The SEC has settled with Nebulous, the company behind the Sia file-storage coin, over its 2014 offering — which was an actual altcoin with its own blockchain, not a token. Nebulous paid in fines about double what they took in in that offering.

The FCA will be banning selling crypto margin trading to UK retail investors. The Economist starts its piece by blaming Bitcoin price movements on manipulation to burn the margin traders. ‘Cos I pointed them in that direction.

 

 

Ohio businesses can no longer pay taxes in bitcoin, as the method is found not to be legal, and gets suspended. Less than ten businesses ever used it, though.

You can tell Bitcoin is digital gold — because the crypto space attracted gold scammers. Karatbars GmbH offered a gold-backed ICO token — they’re now under investigation by Florida regulators. Québec regulators had warned investors about Karatbars in 2014, as have regulators in the Netherlands and Namibia.

There’s room for fresh new gold-backed ICO operations — Dignity Gold is doing an audit, to appease investors upset that it dropped from 27 cents at launch to 0.2 cent now. But I’m sure a coin that claims it will totally be backed by $10 billion in gold when they mine it, and has a market cap of $1 million, will turn out to be entirely on the level.

A new study from the Bank Of Canada on how much more efficient Bitcoin is than the awful legacy financial system — “Using the growth rate of 25 bitcoins, for every block and average transaction fees in 2015, we find that Bitcoin generates a large welfare loss that is about 500 times as large as in a monetary economy with 2% inflation.”

Coinbase is dealing with the crypto winter by tripling its trading fees. It turns out dollar-based exchanges can’t really hide their trading volume problems.

The Bitcoin Foundation is pretty much dead. You could tell that from how they’ve done nothing in the past four or five years, but they finally stopped paying for the website last month. BitMEX Research has a nice article on the Foundation’s slow decline into irrelevance.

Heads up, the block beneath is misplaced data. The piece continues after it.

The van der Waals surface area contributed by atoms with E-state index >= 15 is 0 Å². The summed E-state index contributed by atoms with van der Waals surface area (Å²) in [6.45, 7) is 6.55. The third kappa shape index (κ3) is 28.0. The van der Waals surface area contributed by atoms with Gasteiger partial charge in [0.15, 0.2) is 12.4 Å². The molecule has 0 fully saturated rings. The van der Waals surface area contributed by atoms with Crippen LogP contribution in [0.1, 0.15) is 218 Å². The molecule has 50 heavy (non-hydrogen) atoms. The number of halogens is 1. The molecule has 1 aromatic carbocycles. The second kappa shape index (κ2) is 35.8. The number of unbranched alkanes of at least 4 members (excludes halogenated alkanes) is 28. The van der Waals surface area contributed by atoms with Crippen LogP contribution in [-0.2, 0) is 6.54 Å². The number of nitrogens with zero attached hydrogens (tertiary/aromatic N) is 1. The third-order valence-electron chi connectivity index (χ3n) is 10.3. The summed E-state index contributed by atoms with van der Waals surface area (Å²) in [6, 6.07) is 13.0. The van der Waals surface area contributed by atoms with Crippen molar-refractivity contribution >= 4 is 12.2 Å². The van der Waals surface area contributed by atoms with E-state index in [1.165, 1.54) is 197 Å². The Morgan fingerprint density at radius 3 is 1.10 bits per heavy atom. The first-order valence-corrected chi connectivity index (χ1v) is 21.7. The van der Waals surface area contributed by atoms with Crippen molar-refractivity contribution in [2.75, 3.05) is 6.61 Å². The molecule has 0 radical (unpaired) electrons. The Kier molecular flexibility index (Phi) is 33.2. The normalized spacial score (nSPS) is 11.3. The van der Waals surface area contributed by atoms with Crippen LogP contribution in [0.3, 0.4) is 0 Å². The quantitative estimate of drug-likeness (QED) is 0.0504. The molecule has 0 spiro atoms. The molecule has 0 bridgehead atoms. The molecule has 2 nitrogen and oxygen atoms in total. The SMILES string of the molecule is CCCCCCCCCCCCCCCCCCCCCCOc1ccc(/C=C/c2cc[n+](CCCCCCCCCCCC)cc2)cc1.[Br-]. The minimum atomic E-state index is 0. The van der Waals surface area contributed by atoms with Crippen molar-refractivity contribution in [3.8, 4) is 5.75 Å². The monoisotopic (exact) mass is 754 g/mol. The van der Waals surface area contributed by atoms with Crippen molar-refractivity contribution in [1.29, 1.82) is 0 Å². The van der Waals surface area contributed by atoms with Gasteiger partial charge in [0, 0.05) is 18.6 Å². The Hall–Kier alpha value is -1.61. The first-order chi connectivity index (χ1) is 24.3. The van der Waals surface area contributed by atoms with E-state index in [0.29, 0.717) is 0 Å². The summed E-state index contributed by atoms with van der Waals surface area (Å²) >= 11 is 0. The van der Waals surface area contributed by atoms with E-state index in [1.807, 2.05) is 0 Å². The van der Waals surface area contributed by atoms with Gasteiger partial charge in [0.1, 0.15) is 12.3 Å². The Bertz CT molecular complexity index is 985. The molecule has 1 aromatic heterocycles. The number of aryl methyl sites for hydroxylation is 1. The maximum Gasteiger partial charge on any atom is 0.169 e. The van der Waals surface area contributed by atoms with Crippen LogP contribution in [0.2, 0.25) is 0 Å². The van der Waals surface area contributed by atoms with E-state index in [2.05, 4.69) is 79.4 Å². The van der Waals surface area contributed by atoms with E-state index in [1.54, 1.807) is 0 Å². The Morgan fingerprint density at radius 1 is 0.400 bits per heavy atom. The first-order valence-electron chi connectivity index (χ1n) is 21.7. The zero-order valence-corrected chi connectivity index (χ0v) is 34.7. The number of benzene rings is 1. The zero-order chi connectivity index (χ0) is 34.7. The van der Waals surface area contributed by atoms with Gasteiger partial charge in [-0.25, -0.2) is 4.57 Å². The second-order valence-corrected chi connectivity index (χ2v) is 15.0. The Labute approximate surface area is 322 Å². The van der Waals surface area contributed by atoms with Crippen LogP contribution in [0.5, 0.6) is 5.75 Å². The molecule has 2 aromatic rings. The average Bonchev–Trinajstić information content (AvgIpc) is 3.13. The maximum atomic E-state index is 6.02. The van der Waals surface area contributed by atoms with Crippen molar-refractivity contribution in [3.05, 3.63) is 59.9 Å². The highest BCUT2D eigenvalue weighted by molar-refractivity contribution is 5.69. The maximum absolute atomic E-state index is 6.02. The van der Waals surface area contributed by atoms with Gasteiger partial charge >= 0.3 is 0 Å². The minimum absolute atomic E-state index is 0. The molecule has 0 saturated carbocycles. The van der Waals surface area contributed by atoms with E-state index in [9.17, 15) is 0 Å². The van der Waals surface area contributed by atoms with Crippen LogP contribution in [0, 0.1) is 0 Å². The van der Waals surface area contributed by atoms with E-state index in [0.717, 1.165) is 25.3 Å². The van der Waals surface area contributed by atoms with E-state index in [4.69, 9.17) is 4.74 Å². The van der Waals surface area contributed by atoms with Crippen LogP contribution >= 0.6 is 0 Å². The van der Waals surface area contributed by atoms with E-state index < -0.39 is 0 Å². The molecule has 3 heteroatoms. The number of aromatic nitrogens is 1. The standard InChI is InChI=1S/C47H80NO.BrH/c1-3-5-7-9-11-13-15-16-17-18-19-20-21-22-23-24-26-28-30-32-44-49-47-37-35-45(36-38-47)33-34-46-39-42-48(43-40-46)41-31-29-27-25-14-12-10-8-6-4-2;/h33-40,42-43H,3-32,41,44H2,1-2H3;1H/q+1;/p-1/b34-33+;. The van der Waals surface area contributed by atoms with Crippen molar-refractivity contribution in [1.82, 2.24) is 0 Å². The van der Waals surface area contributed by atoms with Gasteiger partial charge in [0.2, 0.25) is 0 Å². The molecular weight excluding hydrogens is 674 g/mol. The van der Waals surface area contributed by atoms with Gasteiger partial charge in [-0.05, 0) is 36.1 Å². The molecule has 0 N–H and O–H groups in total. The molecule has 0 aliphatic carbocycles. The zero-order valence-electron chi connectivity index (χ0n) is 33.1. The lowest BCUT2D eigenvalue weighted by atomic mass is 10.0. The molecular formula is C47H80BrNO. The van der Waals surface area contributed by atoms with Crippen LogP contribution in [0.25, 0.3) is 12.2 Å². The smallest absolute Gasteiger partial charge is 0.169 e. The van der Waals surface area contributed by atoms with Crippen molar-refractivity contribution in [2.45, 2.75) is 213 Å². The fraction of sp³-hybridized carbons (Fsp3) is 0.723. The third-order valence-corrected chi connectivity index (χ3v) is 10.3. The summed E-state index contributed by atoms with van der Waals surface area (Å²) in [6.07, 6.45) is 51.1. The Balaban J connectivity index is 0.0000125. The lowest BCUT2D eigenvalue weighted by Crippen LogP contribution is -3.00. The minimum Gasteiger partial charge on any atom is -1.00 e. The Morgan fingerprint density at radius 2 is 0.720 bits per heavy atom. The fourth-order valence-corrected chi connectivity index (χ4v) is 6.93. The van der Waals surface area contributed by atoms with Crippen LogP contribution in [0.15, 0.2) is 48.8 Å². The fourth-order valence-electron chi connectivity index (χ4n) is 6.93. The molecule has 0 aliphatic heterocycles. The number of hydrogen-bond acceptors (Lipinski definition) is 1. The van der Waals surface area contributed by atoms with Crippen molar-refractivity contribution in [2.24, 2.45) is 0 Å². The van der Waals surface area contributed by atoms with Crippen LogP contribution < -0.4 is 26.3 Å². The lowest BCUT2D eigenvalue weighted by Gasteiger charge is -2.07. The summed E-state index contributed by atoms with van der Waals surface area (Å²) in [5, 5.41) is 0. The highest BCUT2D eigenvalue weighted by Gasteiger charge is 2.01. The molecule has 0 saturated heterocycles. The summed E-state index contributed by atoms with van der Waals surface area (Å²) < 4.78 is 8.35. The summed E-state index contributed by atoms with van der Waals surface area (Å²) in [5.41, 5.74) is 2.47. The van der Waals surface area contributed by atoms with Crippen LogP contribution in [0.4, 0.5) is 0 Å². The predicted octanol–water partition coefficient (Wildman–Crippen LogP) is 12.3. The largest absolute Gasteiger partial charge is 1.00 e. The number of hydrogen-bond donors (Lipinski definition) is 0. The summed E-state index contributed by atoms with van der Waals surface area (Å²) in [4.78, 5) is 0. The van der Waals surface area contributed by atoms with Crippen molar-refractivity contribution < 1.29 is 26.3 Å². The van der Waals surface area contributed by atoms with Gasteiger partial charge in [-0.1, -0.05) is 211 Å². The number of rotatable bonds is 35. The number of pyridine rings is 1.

Izabella Kaminska takes you through how real-time gross settlement works in the real-life banking system — and how instant settlement turned out to be deadly to liquidity, and what this means for central bank digital currencies. “Banks needed funding not credit because without such funds in situ, real-time settlement could not be contractually achieved. That pre-funding need, however, would heighten the system’s sensitivity to logjams imposed by single institutions, and with it threaten total system gridlock.” See also Izzy’s Twitter thread of research — “What i find most interesting about all this is how it ultimately relates to the cost of pre-funding tx in any real-time system, and the degree such a set up will always be more expensive than a netting-based alternative that operates on trust.”

Of course WeWork has a frickin’ blockchain lab — space in 10 York Road, Southwark, which they promise will be set up as a blockchain hub as of 1 November. Arthur Breitman from Tezos is listed as one of the advisors. Sign up today with this robust company that will definitely be around next week!

A Russian iPhone user sues Apple for turning him gay — after someone sent him 69 GayCoins on a crypto payment app. Sounds legit.